He had to fix this.
“All right, luv. His real name is Sergio, though he might well give you another one. He’s about six-one, black hair, gray eyes. Italian is his first language, but he’s fluent in three others, so his English has an accent. He’d not very beefy. In fact, he may even look soft to you, but don’t let it fool you. He’s almost three hundred years old and more powerful than you can imagine. Also, he’s a sadist.” Bones’s tone darkened. “He likes ‘em young. Real young. Tell him you’re underage, and you snuck in with a fake ID. It’ll only switch him on more. You also can’t kill him straightaway, because I need some information from his first. Oh, and he’s worth fifty thousand dollars.”
From the sudden silence, she’d stopped changing into her evening attire. After a few moments, she swung open the dressing room screen while clad in only her knickers and bra.
“Money,” she said bluntly. “That’s why you hunt vampires. You’re a hit man!”
He took in every inch of her creamy, flawless skin, ignoring the scowl that his lengthy look earned him. If she was showing; he was admiring.
“Yeah, it’s what I do. But don’t fret. You could also say I’m a bounty hunter. Sometimes my clients want ‘em back alive.”
“Wow,” she said in a musing way. “I just thought we were going after people who had pissed you off.”
A snort escaped him. “And that was enough for you to kill for? Someone who might have looked at me cross-eyed? Blimey, but you’re not particular. What if I were chasing some nice sweet thing that’d never hurt a fly? Still be all right with it then?”
She shut the screen with more force than necessary. “None of you are nice sweet things. You’re all murderers. That’s why it didn’t matter. Point me at a vampire, and I’ll try to kill it, because at one time they’ve done something to deserve it.”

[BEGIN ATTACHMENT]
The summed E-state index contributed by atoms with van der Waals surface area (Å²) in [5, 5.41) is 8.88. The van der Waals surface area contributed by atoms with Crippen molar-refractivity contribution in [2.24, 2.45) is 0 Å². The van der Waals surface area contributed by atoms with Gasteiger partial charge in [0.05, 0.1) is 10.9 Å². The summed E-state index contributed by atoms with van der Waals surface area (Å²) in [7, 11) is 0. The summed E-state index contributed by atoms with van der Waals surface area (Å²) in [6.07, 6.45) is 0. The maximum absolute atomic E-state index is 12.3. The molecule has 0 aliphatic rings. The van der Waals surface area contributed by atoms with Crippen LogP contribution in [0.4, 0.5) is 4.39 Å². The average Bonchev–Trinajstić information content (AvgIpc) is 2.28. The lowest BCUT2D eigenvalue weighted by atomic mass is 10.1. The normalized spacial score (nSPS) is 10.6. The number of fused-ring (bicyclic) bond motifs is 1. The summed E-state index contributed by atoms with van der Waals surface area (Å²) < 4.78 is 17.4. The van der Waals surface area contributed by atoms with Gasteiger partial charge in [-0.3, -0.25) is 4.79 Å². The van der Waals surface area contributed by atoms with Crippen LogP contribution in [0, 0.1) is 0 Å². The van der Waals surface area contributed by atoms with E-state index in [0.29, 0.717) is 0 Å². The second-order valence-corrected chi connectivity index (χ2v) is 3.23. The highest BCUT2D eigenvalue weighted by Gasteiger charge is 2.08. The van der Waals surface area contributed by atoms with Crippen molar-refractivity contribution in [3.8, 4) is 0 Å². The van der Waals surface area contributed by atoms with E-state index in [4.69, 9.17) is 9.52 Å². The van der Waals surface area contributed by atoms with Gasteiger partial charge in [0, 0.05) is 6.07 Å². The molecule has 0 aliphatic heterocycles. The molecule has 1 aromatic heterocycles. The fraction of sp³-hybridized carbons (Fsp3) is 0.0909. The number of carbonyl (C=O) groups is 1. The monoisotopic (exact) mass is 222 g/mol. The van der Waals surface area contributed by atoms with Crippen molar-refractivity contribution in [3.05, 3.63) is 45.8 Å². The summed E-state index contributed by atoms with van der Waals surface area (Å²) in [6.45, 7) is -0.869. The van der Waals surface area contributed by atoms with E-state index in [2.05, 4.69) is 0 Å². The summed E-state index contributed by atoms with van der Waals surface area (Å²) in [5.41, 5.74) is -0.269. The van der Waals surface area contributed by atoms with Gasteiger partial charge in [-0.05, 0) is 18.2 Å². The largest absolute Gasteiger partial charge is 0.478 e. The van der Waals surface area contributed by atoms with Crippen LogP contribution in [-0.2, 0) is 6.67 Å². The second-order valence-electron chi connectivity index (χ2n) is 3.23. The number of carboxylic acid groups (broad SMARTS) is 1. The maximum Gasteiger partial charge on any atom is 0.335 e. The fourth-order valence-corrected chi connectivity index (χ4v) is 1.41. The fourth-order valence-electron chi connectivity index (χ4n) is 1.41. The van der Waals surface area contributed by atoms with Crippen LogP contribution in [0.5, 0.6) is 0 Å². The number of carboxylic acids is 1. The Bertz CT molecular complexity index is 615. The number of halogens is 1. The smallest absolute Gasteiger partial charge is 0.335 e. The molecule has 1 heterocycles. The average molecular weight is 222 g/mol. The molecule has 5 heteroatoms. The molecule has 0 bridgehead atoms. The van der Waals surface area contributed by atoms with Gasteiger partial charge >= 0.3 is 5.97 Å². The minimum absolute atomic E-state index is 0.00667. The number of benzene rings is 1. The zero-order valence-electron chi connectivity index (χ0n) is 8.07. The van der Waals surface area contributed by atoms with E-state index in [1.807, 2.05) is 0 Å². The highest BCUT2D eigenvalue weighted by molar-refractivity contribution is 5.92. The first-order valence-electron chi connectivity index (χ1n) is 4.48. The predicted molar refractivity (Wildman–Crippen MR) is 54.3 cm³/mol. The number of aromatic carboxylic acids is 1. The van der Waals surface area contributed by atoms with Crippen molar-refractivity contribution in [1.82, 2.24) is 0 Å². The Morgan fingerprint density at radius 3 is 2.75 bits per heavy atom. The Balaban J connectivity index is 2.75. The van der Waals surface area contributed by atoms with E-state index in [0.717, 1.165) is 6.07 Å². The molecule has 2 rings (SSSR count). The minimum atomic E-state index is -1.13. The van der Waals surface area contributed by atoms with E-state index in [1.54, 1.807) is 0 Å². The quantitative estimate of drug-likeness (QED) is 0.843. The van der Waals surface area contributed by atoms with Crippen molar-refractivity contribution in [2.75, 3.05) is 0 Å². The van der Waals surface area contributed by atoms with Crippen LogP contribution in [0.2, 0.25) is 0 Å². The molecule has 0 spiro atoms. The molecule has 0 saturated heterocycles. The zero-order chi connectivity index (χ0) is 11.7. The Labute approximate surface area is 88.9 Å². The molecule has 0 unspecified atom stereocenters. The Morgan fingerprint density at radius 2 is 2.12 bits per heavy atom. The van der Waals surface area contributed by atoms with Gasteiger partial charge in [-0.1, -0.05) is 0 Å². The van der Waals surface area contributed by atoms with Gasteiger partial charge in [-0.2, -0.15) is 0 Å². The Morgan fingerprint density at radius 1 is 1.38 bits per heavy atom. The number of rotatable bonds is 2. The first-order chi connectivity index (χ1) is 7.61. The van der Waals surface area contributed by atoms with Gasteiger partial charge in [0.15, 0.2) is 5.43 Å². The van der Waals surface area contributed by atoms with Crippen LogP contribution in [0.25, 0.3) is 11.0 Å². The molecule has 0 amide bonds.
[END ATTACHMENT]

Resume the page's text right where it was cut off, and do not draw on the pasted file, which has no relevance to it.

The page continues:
If she’d stabbed him, it would’ve been less painful. Worse, he had no defense since he’d never let anyone into his heart before. He rarely let anyone get close to him at all. Losing everyone he cared about when he was a lad had hardened him at a young age. Being imprisoned with little hope of release had hardened him even more. By the time Ian had turned him into a vampire, Bones’s heart was practically stone. Now, it felt soft…and wounded.
Had he been lying to himself this whole time? Had nothing changed between them? Did she still see him as only a monster? Did she…did she still want to kill him?
She opened the screen enough to show her face. Whatever she saw in his expression made her shut it almost at once. Bones clenched his fists, trying to regain control while he reminded himself that she had almost no favorable comparisons of vampires to draw upon. In her mind, he was the only vampire she’d met who hadn’t tried to murder her.
“Not every vampire is like the ones who killed those girls Winston told you about. It’s just your bad luck to be living in Ohio at this particular time. There are things going on you don’t know about.”
“Winston was wrong, by the way,” she said from behind the screen. “I looked up those girls’ names the next day, and none of them were dead. They weren’t even missing. One of them, Suzy Klinger, lived in the town next to mine, but her parents said she moved away to study acting. What I don’t know is why Winston would make that up, but far be it for me to understand the mental workings of a ghost–”
“Bloody hell!” Bones shouted, his control evaporating. “Who did you talk to, aside from Suzy Klinger’s parents? The police? Other families?”
How much danger had she put herself in?
“No one.” She sounded part defiant, part unsettled. “I entered their names online at the library’s computer. When nothing came up, I looked in a few local papers and then called Suzy’s parent saying I was a telemarketer. That was it.”
Some of his fear-fueled rage leaked away. She’d been cautious about her recklessness, if that combination were possible. He’d have Ted erase the library’s security footage at once, assuming there was any security footage. Then, there would be no way for Hennessey or his soldiers to trace her searches back to her, if they had alerts programmed onto those missing girls’ names.
“Don’t go against what I tell you to do again,” he said when he could speak without shouting.